The end result is tragic.  It is sobering to read and it make make one’s heart ache.  O’Connor, who earlier described with detached irony the peculiar beliefs of the local Protestant evangelicals, does not play up the end for laughs.  We see the end unfold from the boy’s perspective and his sincere, burning desire to find the Kingdom of Christ (of which he knew nothing until the morning before) is disturbing because the new-found fervor is expressed in such a sad, moving fashion.  The final three paragraphs transform “The River,” making it not a mocking commentary on rural Southern Protestant practices, but instead a commentary on how the combination of ignorance and faith can lead one into a disastrous revelation.  The symbolic drowning of Baptism, which O’Connor references in places throughout the story, becomes all too real:  the literalization of the figurative is tragic.  Yet there is no sense here that O’Connor ridicules Harry/Bevel.  Instead, she takes pity on him, showing through his viewpoint the circumstances that led to his fateful end.  He at least found peace and that is a quality that is so hard to demonstrate in fiction, much less in real life.  That O’Connor is able to accomplish this within 18 pages is a remarkable achievement and “The River” perhaps is one of her strongest fictions due to this.

Tuesday, April 23, 2013

Flannery O'Connor, "A Good Man is Hard to Find"

She said she thought it was going to be a good day for driving, neither too hot nor too cold, and she cautioned Bailey that the speed limit was fifty-five miles an hour and that the patrolmen hid themselves behind billboards and small clumps of trees and sped out after you before you had a chance to slow down.  She pointed out interesting details of the scenery:  Stone Mountain; the blue granite that in some places came up to both sides of the highway; the brilliant red clay banks slightly streaked with purple; and the various crops that made rows of green lace-work on the ground.  The trees were full of silver-white sunlight and the meanest of them sparkled.  The children were reading comic magazines and their mother had gone back to sleep.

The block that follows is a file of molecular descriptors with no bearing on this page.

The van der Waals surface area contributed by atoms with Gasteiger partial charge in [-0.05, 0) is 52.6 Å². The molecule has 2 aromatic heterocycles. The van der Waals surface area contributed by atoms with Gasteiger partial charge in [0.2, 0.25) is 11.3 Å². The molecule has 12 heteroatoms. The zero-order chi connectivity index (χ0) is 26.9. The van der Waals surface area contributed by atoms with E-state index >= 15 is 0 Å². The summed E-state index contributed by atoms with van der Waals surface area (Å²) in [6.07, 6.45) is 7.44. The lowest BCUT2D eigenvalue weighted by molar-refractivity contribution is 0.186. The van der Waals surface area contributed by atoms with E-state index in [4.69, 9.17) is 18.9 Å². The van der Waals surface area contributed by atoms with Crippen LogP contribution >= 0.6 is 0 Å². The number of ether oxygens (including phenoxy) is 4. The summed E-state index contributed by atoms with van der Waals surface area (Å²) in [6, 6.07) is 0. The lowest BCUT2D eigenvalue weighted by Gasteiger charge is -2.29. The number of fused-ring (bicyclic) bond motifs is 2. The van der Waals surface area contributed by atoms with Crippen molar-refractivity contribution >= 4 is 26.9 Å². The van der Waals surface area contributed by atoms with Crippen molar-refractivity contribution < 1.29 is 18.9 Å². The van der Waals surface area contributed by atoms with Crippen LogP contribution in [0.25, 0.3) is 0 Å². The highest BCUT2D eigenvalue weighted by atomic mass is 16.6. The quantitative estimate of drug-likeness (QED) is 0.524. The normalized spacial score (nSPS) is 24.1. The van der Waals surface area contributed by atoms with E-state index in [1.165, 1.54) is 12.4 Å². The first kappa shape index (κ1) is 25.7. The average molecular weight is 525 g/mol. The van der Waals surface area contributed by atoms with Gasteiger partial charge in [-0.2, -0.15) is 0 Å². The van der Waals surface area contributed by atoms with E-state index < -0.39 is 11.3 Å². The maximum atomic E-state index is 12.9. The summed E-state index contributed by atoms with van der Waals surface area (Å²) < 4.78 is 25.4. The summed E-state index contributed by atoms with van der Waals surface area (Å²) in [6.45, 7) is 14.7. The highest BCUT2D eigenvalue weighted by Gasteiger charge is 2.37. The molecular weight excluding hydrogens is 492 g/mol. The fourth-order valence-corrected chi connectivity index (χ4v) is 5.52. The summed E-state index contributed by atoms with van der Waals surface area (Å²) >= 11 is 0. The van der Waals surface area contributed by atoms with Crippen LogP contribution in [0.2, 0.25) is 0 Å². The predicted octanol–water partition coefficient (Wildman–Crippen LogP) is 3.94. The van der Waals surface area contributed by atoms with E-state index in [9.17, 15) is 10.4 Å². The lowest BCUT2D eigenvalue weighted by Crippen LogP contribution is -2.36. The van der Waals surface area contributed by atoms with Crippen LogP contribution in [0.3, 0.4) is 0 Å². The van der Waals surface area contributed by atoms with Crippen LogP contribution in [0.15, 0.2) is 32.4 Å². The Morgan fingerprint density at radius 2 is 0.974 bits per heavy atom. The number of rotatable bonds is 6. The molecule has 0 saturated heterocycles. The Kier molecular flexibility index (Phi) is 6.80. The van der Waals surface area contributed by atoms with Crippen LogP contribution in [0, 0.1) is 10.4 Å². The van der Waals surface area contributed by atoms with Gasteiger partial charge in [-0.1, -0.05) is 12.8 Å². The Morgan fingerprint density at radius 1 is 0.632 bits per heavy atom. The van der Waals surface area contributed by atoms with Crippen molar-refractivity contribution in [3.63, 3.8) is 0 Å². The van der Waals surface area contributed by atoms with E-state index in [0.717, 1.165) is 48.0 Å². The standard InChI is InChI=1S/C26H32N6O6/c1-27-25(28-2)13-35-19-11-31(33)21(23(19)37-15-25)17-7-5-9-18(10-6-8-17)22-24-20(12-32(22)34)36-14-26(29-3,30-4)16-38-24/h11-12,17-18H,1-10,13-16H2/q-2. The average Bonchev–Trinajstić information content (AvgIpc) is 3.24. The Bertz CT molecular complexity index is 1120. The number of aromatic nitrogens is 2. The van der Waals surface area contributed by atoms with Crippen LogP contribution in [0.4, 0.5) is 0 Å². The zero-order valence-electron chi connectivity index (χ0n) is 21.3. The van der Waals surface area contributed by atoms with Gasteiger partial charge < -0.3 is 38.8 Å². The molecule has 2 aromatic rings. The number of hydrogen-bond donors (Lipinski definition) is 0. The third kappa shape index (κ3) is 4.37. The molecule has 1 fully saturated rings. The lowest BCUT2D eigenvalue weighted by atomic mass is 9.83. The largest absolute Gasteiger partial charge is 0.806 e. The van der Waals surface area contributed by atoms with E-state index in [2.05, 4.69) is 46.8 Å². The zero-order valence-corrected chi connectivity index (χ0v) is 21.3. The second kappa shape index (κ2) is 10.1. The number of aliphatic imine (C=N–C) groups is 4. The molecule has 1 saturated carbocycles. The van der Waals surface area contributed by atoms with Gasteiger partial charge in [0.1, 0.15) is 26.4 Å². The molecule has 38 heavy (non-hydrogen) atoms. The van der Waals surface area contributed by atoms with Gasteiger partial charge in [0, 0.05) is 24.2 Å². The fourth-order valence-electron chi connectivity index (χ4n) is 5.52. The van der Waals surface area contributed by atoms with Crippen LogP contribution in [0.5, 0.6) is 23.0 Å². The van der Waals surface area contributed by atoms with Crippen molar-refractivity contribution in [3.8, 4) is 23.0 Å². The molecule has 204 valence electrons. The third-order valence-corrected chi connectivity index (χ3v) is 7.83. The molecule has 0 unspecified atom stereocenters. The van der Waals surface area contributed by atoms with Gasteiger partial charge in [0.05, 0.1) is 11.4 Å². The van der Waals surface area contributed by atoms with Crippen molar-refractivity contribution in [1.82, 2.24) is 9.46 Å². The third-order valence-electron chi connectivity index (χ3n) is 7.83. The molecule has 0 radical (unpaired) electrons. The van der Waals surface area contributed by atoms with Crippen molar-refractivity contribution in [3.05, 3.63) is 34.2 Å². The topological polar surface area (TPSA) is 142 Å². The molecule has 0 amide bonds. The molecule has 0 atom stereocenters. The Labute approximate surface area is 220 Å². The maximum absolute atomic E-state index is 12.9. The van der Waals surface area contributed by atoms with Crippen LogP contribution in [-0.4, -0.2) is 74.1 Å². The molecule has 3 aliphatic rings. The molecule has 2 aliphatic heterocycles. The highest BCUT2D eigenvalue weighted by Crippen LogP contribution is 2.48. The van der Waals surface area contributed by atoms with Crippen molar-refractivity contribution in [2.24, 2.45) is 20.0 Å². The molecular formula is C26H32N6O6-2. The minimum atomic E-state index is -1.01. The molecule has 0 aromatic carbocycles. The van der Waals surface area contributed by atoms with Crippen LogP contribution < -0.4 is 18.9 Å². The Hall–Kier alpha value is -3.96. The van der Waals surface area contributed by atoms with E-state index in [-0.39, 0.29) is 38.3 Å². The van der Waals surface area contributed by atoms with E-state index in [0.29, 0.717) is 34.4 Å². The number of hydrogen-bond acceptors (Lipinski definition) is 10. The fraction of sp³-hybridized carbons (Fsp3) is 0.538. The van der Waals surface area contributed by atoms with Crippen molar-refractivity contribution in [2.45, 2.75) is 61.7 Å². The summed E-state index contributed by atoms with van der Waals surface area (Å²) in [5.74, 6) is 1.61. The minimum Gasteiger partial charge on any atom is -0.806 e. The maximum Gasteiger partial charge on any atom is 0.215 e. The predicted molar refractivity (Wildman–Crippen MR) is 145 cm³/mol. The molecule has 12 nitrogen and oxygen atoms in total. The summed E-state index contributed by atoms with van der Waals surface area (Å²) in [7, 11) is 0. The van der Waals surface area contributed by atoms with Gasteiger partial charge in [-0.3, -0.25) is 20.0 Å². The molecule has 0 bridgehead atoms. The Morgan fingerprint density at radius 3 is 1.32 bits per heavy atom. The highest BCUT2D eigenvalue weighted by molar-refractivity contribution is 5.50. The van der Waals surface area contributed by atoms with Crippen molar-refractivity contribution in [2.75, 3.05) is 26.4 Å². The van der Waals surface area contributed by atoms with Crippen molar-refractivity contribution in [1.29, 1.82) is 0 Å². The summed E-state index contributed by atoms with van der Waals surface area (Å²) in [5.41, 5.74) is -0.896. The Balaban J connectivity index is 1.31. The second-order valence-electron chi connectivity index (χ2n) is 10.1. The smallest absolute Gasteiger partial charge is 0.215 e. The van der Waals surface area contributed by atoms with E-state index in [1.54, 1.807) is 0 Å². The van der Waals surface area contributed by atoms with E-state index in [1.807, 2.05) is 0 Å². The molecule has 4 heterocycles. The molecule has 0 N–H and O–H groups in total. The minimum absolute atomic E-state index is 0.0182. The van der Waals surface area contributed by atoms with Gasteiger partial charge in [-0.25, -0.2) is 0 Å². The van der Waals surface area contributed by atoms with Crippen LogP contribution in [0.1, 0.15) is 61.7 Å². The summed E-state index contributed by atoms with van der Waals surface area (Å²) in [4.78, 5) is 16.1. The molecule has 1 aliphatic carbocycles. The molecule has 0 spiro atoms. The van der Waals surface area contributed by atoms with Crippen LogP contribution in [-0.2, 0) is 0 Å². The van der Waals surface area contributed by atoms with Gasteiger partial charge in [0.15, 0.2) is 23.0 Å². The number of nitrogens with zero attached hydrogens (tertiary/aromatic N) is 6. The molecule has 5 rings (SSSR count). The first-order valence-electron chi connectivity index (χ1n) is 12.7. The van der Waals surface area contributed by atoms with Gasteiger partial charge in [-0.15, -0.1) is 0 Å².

“Let’s go through Georgia fast so we won’t have to look at it much,” John Wesley said.
“If I were a little boy,” said the grandmother, “I wouldn’t talk about my native state that way.  Tennessee has the mountains and Georgia has the hills.”
“Tennessee is just a hillbilly dumping ground,” John Wesley said, “and Georgia is a lousy state too.”
“You said it,” June Star said.
“In my time,” said the grandmother, folding her thin veined fingers, “children were more respectful of their native states and their parents and everything else.  People did right then.  Oh look at the cute little pickanniny!” she said and pointed to a Negro child standing in the door of a shack.  “Wouldn’t that make a picture, now?” she asked and they all turned and looked at the little Negro out of the back window.  He waved.
“He didn’t have any britches on,” June Star said.
“He probably didn’t have any,” the grandmother explained.  “Little niggers in the country don’t have things like we do.  If I could paint, I’d paint that picture,” she said. (pp. 138-139)
“A Good Man is Hard to Find” (1953), later the eponymous title of her 1955 collection, is one of Georgia writer Flannery O’Connor’s most famous stories.  In a little over 15 pages, she constructs a tale in which the social conventions of late 1940s Southern “polite society” are stripped down and their base hypocrisies are laid bare.  There is a lot to unpack from this tale, as there are elements here that O’Connor would revisit in her other fictions.